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originally posted by: IQPREREQUISITE
originally posted by: carewemust
What is the most recent wide-spread "Mandela Effect" event? It seems that most of those cited in this thread occurred in the last century...before 2000. I haven't read all 60 pages pf this thread though.
I would have to agree...haven't heard any "recent" ME phenomenon.
This is the tendency to forget facts or events over time. You are most likely to forget information soon after you learn it.
This type of forgetting occurs when you don’t pay close enough attention. You forget where you just put your pen because you didn’t focus on where you put it in the first place. You were thinking of something else (or, perhaps, nothing in particular), so your brain didn’t encode the information securely.
Someone asks you a question and the answer is right on the tip of your tongue — you know that you know it, but you just can’t think of it. This is perhaps the most familiar example of blocking, the temporary inability to retrieve a memory. In many cases, the barrier is a memory similar to the one you’re looking for, and you retrieve the wrong one.
Misattribution occurs when you remember something accurately in part, but misattribute some detail, like the time, place, or person involved. Another kind of misattribution occurs when you believe a thought you had was totally original when, in fact, it came from something you had previously read or heard but had forgotten about.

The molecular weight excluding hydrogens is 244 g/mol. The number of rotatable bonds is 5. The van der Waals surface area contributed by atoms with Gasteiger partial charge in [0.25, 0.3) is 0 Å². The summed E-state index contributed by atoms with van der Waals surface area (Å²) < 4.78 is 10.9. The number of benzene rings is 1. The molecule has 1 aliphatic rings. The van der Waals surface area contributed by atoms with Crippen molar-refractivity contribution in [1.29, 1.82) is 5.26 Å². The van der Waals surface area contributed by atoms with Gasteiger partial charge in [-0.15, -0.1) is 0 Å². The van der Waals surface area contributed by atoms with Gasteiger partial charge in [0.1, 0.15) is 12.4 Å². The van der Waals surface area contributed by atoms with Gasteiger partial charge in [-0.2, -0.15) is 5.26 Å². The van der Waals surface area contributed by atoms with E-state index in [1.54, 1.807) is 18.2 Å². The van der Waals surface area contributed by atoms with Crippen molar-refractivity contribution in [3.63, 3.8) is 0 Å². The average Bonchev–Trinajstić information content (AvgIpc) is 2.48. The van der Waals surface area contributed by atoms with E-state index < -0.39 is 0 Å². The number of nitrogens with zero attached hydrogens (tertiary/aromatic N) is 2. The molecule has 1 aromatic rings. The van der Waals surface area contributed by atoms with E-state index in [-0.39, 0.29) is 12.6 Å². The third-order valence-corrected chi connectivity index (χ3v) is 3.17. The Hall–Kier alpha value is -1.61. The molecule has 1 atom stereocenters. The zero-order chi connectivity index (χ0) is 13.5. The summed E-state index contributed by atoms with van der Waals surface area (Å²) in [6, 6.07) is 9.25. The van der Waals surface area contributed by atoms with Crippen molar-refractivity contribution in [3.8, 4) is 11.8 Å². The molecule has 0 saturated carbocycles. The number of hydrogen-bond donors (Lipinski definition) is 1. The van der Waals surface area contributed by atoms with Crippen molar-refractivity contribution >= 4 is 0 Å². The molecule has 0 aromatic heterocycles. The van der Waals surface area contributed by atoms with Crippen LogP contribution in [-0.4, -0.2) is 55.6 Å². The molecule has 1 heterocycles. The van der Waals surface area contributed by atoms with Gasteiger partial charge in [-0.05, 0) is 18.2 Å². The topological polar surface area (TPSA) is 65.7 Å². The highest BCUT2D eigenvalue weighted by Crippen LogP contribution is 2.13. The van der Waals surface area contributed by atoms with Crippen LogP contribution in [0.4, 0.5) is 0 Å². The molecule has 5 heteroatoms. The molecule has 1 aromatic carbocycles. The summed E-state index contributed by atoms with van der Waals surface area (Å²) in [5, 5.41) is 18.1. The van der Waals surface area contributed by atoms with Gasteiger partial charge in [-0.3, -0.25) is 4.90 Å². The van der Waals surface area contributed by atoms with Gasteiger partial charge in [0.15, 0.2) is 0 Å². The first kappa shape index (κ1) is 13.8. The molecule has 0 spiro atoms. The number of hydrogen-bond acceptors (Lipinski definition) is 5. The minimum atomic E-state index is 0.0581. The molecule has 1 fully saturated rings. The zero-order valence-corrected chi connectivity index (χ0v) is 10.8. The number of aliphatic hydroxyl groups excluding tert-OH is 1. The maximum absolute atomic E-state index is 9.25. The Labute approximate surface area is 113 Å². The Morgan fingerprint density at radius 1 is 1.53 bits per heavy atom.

Suggestibility is the vulnerability of your memory to the power of suggestion — information that you learn about an occurrence after the fact becomes incorporated into your memory of the incident, even though you did not experience these details.
Even the sharpest memory isn’t a flawless snapshot of reality. In your memory, your perceptions are filtered by your personal biases — experiences, beliefs, prior knowledge, and even your mood at the moment. Your biases affect your perceptions and experiences when they’re being encoded in your brain. And when you retrieve a memory, your mood and other biases at that moment can influence what information you actually recall.
Most people worry about forgetting things. But in some cases people are tormented by memories they wish they could forget, but can’t. The persistence of memories of traumatic events, negative feelings, and ongoing fears is another form of memory problem. Some of these memories accurately reflect horrifying events, while others may be negative distortions of reality. People suffering from depression are particularly prone to having persistent, disturbing memories. So are people with post-traumatic stress disorder (PTSD). PTSD can result from many different forms of traumatic exposure — for example, sexual abuse or wartime experiences. Flashbacks, which are persistent, intrusive memories of the traumatic event, are a core feature of PTSD.
In another office nearby on campus, you can find Professor Elizabeth Loftus, who has spent decades researching how memories can become contaminated with people remembering—sometimes quite vividly and confidently—events that never happened. Loftus has found that memories can be planted in someone’s mind if they are exposed to misinformation after an event, or if they are asked suggestive questions about the past. One famous case was that of Gary Ramona, who sued his daughter’s therapist for allegedly planting false memories in her mind that Gary had raped her. Loftus’s research has already rattled our justice system, which relies so heavily on eyewitness testimonies. Now, the findings showing that even seemingly impeccable memories are also susceptible to manipulation could have “important implications in the legal and clinical psychology fields where contamination of memory has had particularly important consequences,” the PNAS study authors wrote.